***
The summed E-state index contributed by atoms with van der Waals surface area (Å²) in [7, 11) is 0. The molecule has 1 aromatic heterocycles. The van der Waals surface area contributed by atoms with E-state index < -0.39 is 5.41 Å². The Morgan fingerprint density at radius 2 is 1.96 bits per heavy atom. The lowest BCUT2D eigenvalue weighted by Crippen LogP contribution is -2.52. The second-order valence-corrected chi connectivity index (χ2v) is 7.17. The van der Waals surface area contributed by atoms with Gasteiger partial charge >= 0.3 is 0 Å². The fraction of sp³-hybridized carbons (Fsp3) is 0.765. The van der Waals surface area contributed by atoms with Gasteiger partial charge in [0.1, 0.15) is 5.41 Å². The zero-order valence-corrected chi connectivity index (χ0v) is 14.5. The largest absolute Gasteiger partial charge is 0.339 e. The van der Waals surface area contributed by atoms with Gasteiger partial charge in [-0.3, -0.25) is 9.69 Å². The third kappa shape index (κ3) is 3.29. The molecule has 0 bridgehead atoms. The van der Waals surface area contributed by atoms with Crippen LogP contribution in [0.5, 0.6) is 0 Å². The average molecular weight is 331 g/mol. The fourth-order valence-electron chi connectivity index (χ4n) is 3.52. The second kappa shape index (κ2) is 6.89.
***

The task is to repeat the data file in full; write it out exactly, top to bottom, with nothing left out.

The summed E-state index contributed by atoms with van der Waals surface area (Å²) in [7, 11) is 0. The molecule has 1 aromatic heterocycles. The van der Waals surface area contributed by atoms with E-state index < -0.39 is 5.41 Å². The Morgan fingerprint density at radius 2 is 1.96 bits per heavy atom. The lowest BCUT2D eigenvalue weighted by Crippen LogP contribution is -2.52. The second-order valence-corrected chi connectivity index (χ2v) is 7.17. The van der Waals surface area contributed by atoms with Gasteiger partial charge >= 0.3 is 0 Å². The fraction of sp³-hybridized carbons (Fsp3) is 0.765. The van der Waals surface area contributed by atoms with Gasteiger partial charge in [0.1, 0.15) is 5.41 Å². The zero-order valence-corrected chi connectivity index (χ0v) is 14.5. The largest absolute Gasteiger partial charge is 0.339 e. The van der Waals surface area contributed by atoms with Gasteiger partial charge in [-0.3, -0.25) is 9.69 Å². The third kappa shape index (κ3) is 3.29. The molecule has 0 bridgehead atoms. The van der Waals surface area contributed by atoms with Crippen LogP contribution in [0.5, 0.6) is 0 Å². The average molecular weight is 331 g/mol. The fourth-order valence-electron chi connectivity index (χ4n) is 3.52. The second kappa shape index (κ2) is 6.89.